2017 has definitely been a year of change for me, and in most cases, this has been change for the worse. At the start of the year, I was doing very well as a freelance writer, I had lots of close friends nearby who I visited very often and I had lots of money saved away for me to use for future plans. Now, as I write, my only source of income is a part time call centre job (and the lowest paid job I’ve ever had) and I’ve drifted away from about 90% of the friends who I always looked forward to meeting up with (despite my best efforts to maintain contact.) The last misfortune came in the form of an unexpected expense, which has essentially cleared away all of the money I had saved away – it feels, in many ways, that in terms of both my personal life and my professional life, I’ve lost everything that I had worked for over the last few years.
Having said that, 2017 wasn’t without its positives. In April, I was able to meet Mary McDonough and Michael Learned, two of the stars of The Waltons (one of my very favourite TV shows) and meeting an actor from that show has always been a goal of mine. Throughout the year, I’ve also been able to become good friends with someone who was initially just a friend of a friend and that is something which has proved to be emotionally rewarding. In November, I successfully completed NaNoWrMo for the second time (proving to myself that doing it in 2010 was not a fluke) and earlier this month I hosted a Christmas meal that many of my friends attended.
I know that a lot of people regard me as an optimist, some even going so far as to describe my optimism as my best feature and I do like to think of myself in that way too. But I do have to admit that I do sometimes grow tired of the way things are. It feels a bit like an endless cycle: I meet people, get comfortable in a job and become contented with the way things are. A year will pass, then circumstances will make it impossible to see my friends and I’ll have to leave the job for whatever reason. At my lowest points, I have to ask, what’s the point in doing any of this, over and over again? Each loss hurting a little more than the last.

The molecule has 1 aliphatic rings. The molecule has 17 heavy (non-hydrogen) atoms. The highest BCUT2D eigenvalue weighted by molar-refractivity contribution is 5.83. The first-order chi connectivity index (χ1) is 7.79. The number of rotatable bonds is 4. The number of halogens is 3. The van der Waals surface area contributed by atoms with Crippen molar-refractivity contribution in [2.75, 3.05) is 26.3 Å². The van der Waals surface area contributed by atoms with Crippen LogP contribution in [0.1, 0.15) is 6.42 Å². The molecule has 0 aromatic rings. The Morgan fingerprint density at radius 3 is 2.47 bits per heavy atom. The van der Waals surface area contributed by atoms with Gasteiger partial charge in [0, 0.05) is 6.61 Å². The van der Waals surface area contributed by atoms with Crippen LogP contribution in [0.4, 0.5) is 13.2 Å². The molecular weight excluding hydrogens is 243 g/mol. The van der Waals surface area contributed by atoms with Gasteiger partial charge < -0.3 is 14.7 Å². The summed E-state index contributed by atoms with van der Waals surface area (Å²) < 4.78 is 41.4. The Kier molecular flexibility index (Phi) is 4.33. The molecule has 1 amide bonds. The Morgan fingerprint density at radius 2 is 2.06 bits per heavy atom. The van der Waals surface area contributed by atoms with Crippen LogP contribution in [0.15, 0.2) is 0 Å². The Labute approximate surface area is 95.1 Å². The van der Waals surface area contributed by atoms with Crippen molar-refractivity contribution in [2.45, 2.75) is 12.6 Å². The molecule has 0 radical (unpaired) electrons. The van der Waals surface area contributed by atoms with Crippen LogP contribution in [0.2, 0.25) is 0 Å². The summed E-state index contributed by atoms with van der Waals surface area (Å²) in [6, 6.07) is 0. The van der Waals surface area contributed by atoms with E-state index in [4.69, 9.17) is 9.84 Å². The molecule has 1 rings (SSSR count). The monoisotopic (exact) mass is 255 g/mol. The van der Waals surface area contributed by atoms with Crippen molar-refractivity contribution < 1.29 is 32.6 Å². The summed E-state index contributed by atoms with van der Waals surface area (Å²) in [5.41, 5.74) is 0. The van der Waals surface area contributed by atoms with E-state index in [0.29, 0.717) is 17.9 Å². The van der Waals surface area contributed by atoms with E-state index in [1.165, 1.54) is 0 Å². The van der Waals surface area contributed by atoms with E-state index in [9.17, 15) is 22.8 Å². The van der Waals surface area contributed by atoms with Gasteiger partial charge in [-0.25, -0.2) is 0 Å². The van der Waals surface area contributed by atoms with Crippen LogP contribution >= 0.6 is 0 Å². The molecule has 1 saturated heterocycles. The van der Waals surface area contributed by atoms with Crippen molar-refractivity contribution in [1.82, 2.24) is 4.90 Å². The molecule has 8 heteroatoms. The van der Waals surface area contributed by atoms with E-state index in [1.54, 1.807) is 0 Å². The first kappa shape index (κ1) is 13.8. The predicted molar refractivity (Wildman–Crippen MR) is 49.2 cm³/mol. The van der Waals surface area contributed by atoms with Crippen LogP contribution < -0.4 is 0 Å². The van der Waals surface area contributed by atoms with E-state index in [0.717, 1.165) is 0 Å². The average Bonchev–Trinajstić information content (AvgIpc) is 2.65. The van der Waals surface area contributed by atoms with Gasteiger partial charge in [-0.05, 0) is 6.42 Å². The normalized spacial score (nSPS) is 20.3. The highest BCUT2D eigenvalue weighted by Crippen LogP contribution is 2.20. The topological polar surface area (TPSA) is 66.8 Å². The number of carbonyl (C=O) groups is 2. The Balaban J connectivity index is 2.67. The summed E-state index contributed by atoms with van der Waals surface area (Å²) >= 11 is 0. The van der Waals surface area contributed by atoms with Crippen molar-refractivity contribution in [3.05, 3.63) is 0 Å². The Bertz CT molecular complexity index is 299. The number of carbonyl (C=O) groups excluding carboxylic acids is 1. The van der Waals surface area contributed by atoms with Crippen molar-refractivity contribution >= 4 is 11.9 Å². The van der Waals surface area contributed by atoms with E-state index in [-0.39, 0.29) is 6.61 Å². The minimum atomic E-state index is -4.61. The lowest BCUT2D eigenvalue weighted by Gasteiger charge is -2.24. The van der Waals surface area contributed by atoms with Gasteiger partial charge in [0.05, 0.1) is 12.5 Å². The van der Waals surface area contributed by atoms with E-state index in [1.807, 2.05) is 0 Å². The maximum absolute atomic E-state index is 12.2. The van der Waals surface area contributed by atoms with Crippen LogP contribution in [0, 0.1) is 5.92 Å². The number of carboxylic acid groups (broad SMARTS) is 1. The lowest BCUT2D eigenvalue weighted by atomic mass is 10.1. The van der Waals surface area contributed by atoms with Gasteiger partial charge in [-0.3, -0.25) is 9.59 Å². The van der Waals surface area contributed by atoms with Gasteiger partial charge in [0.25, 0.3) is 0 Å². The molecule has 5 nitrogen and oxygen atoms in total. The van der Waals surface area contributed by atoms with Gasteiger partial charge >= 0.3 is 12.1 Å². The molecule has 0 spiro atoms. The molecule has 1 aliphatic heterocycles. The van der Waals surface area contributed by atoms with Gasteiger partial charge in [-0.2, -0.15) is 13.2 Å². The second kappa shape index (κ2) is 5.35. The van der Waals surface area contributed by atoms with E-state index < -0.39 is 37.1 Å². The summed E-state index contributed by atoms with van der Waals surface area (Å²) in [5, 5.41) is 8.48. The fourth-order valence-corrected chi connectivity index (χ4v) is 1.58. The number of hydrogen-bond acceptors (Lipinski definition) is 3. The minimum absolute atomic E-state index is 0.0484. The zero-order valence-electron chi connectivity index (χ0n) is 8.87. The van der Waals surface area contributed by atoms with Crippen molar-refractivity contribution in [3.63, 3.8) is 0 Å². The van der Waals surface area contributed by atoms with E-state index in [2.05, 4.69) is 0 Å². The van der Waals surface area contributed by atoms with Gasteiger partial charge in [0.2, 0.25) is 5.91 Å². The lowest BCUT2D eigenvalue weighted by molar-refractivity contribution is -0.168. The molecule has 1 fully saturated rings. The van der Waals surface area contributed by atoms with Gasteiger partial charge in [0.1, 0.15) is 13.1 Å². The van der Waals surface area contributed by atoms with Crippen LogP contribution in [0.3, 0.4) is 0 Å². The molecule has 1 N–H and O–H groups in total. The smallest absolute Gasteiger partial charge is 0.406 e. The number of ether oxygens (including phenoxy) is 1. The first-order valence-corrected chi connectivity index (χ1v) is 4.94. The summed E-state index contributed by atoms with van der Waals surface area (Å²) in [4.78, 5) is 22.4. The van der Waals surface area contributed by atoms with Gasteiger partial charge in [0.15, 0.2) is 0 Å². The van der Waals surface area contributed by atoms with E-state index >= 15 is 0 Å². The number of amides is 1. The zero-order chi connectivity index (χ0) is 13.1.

But, and this is a very big but indeed, that is not my main outlook. That is just how I feel when I feel a bit low. It’s funny, because I wrote a similar blog post on the last day of 2013. I wrote that a good year always seemed to follow a bad year and vice versa, I ended it by saying that it had been a bad year and that I hoped 2014 was a good year. As it turns out, 2014 was a very good year! So I’ll end this post by saying that I hope 2018 will be a good year and I hope I’ll look back in future and see that I was right.
While I am not particularly happy with any aspect of my life at this moment in time, I can take comfort from the fact that it is always the positive memories which have the longest lasting impact. In a few years, once I have everything back on track again, I will remember all the good bits and the reasons for sadness will no longer be valid.
At the end of the day, bad times are a small price to pay for good times. Yes, it’s sad to lose a job, but it’s also a useful experience which will help you to get new jobs and, yes, it’s sad when you can’t see a friend anymore, but getting to be a part of somebody’s life is such a rewarding thing, that the amount of happiness it creates for you will always infinitely outweigh any sadness that comes from a parting of ways.